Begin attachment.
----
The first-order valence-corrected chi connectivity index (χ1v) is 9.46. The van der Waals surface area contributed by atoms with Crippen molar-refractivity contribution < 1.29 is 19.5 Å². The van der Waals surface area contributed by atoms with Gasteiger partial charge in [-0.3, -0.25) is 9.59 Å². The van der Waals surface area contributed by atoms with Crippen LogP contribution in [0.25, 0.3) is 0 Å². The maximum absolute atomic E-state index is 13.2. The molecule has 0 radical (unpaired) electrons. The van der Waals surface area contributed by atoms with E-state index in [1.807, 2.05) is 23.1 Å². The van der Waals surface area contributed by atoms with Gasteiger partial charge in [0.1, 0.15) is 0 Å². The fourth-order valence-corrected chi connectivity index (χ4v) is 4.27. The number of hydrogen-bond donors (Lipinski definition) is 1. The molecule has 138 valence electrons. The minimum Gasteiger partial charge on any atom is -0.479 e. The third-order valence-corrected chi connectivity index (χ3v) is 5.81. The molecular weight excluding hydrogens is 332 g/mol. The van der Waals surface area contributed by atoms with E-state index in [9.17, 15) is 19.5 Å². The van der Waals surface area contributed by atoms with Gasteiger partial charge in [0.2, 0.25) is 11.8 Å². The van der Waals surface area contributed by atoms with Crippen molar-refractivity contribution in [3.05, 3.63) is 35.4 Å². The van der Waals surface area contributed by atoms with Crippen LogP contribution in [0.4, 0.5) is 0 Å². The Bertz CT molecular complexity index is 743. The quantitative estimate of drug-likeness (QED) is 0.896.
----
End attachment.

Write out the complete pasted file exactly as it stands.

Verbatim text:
The first-order valence-corrected chi connectivity index (χ1v) is 9.46. The van der Waals surface area contributed by atoms with Crippen molar-refractivity contribution < 1.29 is 19.5 Å². The van der Waals surface area contributed by atoms with Gasteiger partial charge in [-0.3, -0.25) is 9.59 Å². The van der Waals surface area contributed by atoms with Crippen LogP contribution in [0.25, 0.3) is 0 Å². The maximum absolute atomic E-state index is 13.2. The molecule has 0 radical (unpaired) electrons. The van der Waals surface area contributed by atoms with E-state index in [1.807, 2.05) is 23.1 Å². The van der Waals surface area contributed by atoms with Gasteiger partial charge in [0.1, 0.15) is 0 Å². The fourth-order valence-corrected chi connectivity index (χ4v) is 4.27. The number of hydrogen-bond donors (Lipinski definition) is 1. The molecule has 138 valence electrons. The minimum Gasteiger partial charge on any atom is -0.479 e. The third-order valence-corrected chi connectivity index (χ3v) is 5.81. The molecular weight excluding hydrogens is 332 g/mol. The van der Waals surface area contributed by atoms with E-state index in [9.17, 15) is 19.5 Å². The van der Waals surface area contributed by atoms with Gasteiger partial charge in [0.2, 0.25) is 11.8 Å². The van der Waals surface area contributed by atoms with Crippen molar-refractivity contribution in [3.05, 3.63) is 35.4 Å². The van der Waals surface area contributed by atoms with Crippen LogP contribution in [0.4, 0.5) is 0 Å². The Bertz CT molecular complexity index is 743. The quantitative estimate of drug-likeness (QED) is 0.896.